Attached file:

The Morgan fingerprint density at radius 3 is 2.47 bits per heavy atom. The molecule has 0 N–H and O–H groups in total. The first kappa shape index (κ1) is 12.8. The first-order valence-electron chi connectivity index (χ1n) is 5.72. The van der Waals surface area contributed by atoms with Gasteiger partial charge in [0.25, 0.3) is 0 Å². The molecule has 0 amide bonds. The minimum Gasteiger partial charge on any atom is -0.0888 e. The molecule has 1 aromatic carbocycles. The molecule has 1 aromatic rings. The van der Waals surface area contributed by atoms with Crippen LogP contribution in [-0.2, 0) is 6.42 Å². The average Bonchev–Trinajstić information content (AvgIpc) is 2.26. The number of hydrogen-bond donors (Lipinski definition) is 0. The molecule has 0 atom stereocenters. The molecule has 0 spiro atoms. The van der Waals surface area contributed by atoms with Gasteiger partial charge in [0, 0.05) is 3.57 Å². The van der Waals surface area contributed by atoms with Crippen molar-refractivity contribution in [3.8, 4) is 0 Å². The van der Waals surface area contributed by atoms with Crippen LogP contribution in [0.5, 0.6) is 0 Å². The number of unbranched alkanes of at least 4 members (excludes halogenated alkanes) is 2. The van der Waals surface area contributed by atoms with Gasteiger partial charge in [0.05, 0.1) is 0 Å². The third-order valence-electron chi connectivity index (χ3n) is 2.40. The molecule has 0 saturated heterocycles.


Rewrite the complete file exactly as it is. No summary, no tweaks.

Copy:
The Morgan fingerprint density at radius 3 is 2.47 bits per heavy atom. The molecule has 0 N–H and O–H groups in total. The first kappa shape index (κ1) is 12.8. The first-order valence-electron chi connectivity index (χ1n) is 5.72. The van der Waals surface area contributed by atoms with Gasteiger partial charge in [0.25, 0.3) is 0 Å². The molecule has 0 amide bonds. The minimum Gasteiger partial charge on any atom is -0.0888 e. The molecule has 1 aromatic carbocycles. The molecule has 1 aromatic rings. The van der Waals surface area contributed by atoms with Crippen LogP contribution in [-0.2, 0) is 6.42 Å². The average Bonchev–Trinajstić information content (AvgIpc) is 2.26. The number of hydrogen-bond donors (Lipinski definition) is 0. The molecule has 0 atom stereocenters. The molecule has 0 spiro atoms. The van der Waals surface area contributed by atoms with Gasteiger partial charge in [0, 0.05) is 3.57 Å². The van der Waals surface area contributed by atoms with Crippen molar-refractivity contribution in [3.8, 4) is 0 Å². The van der Waals surface area contributed by atoms with Crippen LogP contribution in [0.5, 0.6) is 0 Å². The number of unbranched alkanes of at least 4 members (excludes halogenated alkanes) is 2. The van der Waals surface area contributed by atoms with Gasteiger partial charge in [0.05, 0.1) is 0 Å². The third-order valence-electron chi connectivity index (χ3n) is 2.40. The molecule has 0 saturated heterocycles.